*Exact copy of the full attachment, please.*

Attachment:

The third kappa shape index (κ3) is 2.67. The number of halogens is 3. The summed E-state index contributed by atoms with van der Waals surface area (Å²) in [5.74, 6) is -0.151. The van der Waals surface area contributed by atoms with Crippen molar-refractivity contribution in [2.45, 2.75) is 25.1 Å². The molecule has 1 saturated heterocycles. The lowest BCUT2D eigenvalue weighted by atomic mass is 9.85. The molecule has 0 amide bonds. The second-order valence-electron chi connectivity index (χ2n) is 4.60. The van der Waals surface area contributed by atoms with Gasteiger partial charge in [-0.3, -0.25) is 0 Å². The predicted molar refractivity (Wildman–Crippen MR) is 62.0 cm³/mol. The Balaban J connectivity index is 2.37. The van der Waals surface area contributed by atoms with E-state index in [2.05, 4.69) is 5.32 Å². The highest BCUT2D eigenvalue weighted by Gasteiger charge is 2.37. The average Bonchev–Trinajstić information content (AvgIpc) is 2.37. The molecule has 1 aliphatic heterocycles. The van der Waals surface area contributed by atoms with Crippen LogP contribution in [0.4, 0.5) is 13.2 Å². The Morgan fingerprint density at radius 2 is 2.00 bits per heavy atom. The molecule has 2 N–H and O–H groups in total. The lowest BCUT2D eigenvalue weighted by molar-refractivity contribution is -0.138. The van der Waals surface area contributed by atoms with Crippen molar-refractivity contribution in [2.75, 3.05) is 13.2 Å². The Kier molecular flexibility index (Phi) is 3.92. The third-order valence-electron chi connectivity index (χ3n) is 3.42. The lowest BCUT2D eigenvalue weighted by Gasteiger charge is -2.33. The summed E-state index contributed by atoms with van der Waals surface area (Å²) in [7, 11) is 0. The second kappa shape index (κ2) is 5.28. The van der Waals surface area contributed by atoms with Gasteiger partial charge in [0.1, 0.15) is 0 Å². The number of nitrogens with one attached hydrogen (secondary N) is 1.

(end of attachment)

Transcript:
The third kappa shape index (κ3) is 2.67. The number of halogens is 3. The summed E-state index contributed by atoms with van der Waals surface area (Å²) in [5.74, 6) is -0.151. The van der Waals surface area contributed by atoms with Crippen molar-refractivity contribution in [2.45, 2.75) is 25.1 Å². The molecule has 1 saturated heterocycles. The lowest BCUT2D eigenvalue weighted by atomic mass is 9.85. The molecule has 0 amide bonds. The second-order valence-electron chi connectivity index (χ2n) is 4.60. The van der Waals surface area contributed by atoms with Gasteiger partial charge in [-0.3, -0.25) is 0 Å². The predicted molar refractivity (Wildman–Crippen MR) is 62.0 cm³/mol. The Balaban J connectivity index is 2.37. The van der Waals surface area contributed by atoms with E-state index in [2.05, 4.69) is 5.32 Å². The highest BCUT2D eigenvalue weighted by Gasteiger charge is 2.37. The average Bonchev–Trinajstić information content (AvgIpc) is 2.37. The molecule has 1 aliphatic heterocycles. The van der Waals surface area contributed by atoms with Crippen LogP contribution in [0.4, 0.5) is 13.2 Å². The Morgan fingerprint density at radius 2 is 2.00 bits per heavy atom. The molecule has 2 N–H and O–H groups in total. The lowest BCUT2D eigenvalue weighted by molar-refractivity contribution is -0.138. The van der Waals surface area contributed by atoms with Crippen molar-refractivity contribution in [2.75, 3.05) is 13.2 Å². The Kier molecular flexibility index (Phi) is 3.92. The third-order valence-electron chi connectivity index (χ3n) is 3.42. The lowest BCUT2D eigenvalue weighted by Gasteiger charge is -2.33. The summed E-state index contributed by atoms with van der Waals surface area (Å²) in [7, 11) is 0. The second kappa shape index (κ2) is 5.28. The van der Waals surface area contributed by atoms with Gasteiger partial charge in [0.1, 0.15) is 0 Å². The number of nitrogens with one attached hydrogen (secondary N) is 1.